The event, which has the support of the Algarve Wine Commission (CVA), will take place in Vilamoura (Loulé), and is aimed “at people who like wine, consumers and professionals alike”, offering a tasting of 250 wines.

This event has held 20 editions, in cities such as Lisbon, Porto or Braga, and has always sought to have “producers from all regions of the country” for “Portugal to be represented to the maximum extent” in terms of the different national wine-growing areas.

The producers are mainly “of small and medium dimensions”, “outside the commercial circuit”, and will present the wines that stand out for their quality and can be tasted upon payment of an entry fee of €15, when purchased in advance, and €20, when acquired on the date.

The person in charge considers the Algarve “ideal” to host an event like this because the region has more and better producers, constituting “a very attractive market” which has “not only national consumers but also many international consumers”.

In addition to the “growing notoriety of the region itself as a producer” of wine, there is also “a greater maturity” in consumption, with hotels and restaurants that are “increasingly investing in quality wines”.

“Therefore, it makes perfect sense to take to the Algarve an event that brings together different and quality producers to showcase their wines and portfolio, not only for consumers but also for hotels and restaurants in the region, who are looking for novelty products”, concluded the president of CVA, Sara Silva.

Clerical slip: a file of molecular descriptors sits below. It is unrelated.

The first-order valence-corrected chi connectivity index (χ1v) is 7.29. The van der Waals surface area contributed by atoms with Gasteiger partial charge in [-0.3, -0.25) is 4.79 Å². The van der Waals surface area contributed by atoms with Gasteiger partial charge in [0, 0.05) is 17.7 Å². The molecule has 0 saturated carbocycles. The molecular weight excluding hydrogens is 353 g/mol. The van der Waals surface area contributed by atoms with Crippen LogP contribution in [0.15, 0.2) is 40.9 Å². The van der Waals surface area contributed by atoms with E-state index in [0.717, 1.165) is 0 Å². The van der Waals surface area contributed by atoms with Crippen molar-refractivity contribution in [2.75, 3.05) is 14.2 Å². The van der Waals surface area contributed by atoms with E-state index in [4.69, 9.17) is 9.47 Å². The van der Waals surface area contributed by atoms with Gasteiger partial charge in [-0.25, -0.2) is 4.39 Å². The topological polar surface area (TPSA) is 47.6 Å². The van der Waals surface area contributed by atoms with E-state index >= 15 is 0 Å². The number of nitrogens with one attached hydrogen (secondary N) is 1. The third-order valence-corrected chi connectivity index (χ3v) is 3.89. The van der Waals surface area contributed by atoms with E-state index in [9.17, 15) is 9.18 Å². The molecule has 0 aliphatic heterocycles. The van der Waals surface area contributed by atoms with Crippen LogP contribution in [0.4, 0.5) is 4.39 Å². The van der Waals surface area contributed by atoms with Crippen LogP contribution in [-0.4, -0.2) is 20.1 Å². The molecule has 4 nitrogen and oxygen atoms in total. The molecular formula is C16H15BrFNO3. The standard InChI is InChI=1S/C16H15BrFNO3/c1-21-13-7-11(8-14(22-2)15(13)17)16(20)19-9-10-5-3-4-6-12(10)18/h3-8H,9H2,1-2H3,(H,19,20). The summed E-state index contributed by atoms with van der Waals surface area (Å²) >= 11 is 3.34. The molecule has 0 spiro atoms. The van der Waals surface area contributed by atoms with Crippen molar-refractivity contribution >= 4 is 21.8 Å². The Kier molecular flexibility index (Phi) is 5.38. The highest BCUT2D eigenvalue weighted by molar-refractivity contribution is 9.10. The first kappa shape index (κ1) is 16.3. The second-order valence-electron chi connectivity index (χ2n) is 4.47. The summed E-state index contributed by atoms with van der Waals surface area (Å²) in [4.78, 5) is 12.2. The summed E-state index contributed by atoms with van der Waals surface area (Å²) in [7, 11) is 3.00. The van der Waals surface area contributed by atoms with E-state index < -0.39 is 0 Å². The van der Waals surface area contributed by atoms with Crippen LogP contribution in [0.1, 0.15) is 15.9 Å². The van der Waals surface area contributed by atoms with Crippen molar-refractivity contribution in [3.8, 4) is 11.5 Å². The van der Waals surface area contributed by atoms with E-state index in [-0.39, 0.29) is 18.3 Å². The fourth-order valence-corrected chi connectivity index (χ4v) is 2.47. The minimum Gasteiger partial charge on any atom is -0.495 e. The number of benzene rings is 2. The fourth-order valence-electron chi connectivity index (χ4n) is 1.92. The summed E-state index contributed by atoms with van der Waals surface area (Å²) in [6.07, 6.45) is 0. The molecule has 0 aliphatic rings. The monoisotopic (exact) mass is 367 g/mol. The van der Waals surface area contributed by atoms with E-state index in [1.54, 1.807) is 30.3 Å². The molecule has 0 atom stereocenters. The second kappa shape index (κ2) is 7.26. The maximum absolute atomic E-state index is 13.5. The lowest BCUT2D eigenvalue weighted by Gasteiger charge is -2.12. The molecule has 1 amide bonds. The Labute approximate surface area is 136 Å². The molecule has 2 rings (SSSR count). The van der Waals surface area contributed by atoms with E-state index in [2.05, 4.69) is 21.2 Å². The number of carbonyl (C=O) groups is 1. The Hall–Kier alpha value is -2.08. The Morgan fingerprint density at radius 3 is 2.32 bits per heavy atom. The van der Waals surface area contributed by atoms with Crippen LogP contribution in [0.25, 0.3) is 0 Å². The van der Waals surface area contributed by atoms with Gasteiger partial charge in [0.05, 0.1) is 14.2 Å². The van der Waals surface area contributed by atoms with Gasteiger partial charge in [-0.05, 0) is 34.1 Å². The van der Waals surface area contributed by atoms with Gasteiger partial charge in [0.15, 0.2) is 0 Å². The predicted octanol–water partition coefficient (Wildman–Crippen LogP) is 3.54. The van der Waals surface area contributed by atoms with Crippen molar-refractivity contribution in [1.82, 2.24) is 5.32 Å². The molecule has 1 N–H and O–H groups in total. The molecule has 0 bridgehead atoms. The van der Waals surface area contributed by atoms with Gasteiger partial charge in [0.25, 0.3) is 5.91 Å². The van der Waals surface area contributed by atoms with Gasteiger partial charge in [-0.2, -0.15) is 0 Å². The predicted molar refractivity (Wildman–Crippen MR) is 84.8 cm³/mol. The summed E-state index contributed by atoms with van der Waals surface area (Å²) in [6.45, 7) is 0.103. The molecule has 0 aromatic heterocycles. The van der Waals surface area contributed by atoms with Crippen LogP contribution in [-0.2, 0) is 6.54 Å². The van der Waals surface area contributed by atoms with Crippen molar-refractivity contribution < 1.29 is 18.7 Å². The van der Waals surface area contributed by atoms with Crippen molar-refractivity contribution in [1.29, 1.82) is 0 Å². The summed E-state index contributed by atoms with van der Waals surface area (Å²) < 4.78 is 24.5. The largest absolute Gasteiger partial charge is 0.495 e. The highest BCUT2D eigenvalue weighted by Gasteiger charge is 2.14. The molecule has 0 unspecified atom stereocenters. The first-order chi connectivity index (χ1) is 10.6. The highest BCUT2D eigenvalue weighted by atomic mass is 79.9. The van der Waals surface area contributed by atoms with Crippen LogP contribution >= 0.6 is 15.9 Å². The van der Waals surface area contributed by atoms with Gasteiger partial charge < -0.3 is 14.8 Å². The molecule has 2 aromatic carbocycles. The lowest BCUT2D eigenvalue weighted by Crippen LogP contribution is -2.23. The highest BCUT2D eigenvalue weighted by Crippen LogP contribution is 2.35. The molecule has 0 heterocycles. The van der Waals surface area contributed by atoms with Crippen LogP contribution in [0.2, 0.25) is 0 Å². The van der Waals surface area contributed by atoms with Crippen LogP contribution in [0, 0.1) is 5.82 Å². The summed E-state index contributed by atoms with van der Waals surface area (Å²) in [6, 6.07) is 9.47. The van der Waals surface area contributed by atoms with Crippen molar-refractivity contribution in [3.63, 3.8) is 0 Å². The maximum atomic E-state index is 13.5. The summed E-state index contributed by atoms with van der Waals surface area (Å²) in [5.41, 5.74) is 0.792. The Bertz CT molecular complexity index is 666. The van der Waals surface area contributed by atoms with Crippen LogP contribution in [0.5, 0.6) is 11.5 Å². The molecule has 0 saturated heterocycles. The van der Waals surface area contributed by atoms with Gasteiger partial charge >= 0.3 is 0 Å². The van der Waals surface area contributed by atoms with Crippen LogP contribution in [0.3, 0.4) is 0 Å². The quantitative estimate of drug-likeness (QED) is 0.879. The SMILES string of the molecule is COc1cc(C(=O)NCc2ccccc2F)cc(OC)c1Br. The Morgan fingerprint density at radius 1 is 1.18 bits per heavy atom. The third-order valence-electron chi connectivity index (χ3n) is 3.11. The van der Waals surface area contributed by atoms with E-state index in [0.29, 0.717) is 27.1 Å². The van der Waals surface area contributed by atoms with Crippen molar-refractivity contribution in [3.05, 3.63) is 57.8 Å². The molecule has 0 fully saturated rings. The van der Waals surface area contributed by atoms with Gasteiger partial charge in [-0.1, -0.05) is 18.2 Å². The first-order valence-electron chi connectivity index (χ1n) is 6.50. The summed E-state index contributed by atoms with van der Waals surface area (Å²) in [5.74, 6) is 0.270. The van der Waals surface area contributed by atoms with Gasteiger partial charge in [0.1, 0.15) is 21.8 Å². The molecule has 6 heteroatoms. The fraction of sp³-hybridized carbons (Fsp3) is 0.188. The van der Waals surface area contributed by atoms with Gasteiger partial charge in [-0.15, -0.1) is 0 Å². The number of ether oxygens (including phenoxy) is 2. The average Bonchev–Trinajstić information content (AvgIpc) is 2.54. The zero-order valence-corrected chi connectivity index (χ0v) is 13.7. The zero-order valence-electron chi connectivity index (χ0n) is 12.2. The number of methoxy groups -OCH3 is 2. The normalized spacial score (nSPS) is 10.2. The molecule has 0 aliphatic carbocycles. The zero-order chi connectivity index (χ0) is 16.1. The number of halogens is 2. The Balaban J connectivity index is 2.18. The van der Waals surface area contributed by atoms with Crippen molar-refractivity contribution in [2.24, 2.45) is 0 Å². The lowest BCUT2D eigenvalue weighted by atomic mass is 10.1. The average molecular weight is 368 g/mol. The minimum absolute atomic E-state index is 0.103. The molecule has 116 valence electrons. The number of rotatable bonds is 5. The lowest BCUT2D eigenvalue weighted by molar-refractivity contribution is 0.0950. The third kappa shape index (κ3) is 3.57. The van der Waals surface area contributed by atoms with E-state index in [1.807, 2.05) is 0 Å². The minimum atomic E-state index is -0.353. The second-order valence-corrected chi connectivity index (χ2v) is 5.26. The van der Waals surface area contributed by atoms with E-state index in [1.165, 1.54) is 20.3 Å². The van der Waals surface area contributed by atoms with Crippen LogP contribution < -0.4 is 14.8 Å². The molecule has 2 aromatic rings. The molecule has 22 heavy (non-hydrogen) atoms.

The Algarve will have “noteworthy” participation, with 10 “small and medium-sized” producers, who will promote the “quality of their products”, bringing to the event “a significant display of the wines in the region”.

In accordance with the president of CVA, the sector is growing, with 56 producers, of which 40 percent are foreign, who make certified wines and in 2023, reaching a volume of around €1.6 million liters.

“This value illustrates the dynamism and evolution of this region”, she said, adding that between 70 and 80 percent of production is sold on the national market, through commerce, hotels, and restaurants.

When questioned about the impact of drought and the restrictions on water consumption imposed on Algarve agriculture, Sara Silva assured the CVA will continue its efforts to increase efficiency in irrigation and water use, despite the fact that vineyards are not an irrigated crop and require fewer contributions.